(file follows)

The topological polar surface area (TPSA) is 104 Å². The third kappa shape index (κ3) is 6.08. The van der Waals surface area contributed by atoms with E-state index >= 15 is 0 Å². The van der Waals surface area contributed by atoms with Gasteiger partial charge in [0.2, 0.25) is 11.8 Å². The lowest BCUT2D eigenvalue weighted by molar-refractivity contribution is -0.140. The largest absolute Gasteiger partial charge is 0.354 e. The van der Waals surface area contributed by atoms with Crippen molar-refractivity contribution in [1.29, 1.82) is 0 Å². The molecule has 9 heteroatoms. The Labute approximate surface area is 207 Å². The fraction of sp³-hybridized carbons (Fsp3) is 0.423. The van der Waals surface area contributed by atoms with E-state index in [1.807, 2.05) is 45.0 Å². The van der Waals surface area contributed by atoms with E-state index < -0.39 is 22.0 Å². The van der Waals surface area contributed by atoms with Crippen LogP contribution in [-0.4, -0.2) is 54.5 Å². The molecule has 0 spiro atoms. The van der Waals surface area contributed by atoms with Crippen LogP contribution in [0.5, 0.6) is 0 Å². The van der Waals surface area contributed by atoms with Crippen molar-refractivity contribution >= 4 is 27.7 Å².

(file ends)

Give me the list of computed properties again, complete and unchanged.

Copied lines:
The topological polar surface area (TPSA) is 104 Å². The third kappa shape index (κ3) is 6.08. The van der Waals surface area contributed by atoms with E-state index >= 15 is 0 Å². The van der Waals surface area contributed by atoms with Gasteiger partial charge in [0.2, 0.25) is 11.8 Å². The lowest BCUT2D eigenvalue weighted by molar-refractivity contribution is -0.140. The largest absolute Gasteiger partial charge is 0.354 e. The van der Waals surface area contributed by atoms with Crippen molar-refractivity contribution in [1.29, 1.82) is 0 Å². The molecule has 9 heteroatoms. The Labute approximate surface area is 207 Å². The fraction of sp³-hybridized carbons (Fsp3) is 0.423. The van der Waals surface area contributed by atoms with E-state index in [1.807, 2.05) is 45.0 Å². The van der Waals surface area contributed by atoms with E-state index < -0.39 is 22.0 Å². The van der Waals surface area contributed by atoms with Crippen LogP contribution in [-0.4, -0.2) is 54.5 Å². The molecule has 0 spiro atoms. The van der Waals surface area contributed by atoms with Crippen LogP contribution in [0.5, 0.6) is 0 Å². The van der Waals surface area contributed by atoms with Crippen molar-refractivity contribution >= 4 is 27.7 Å².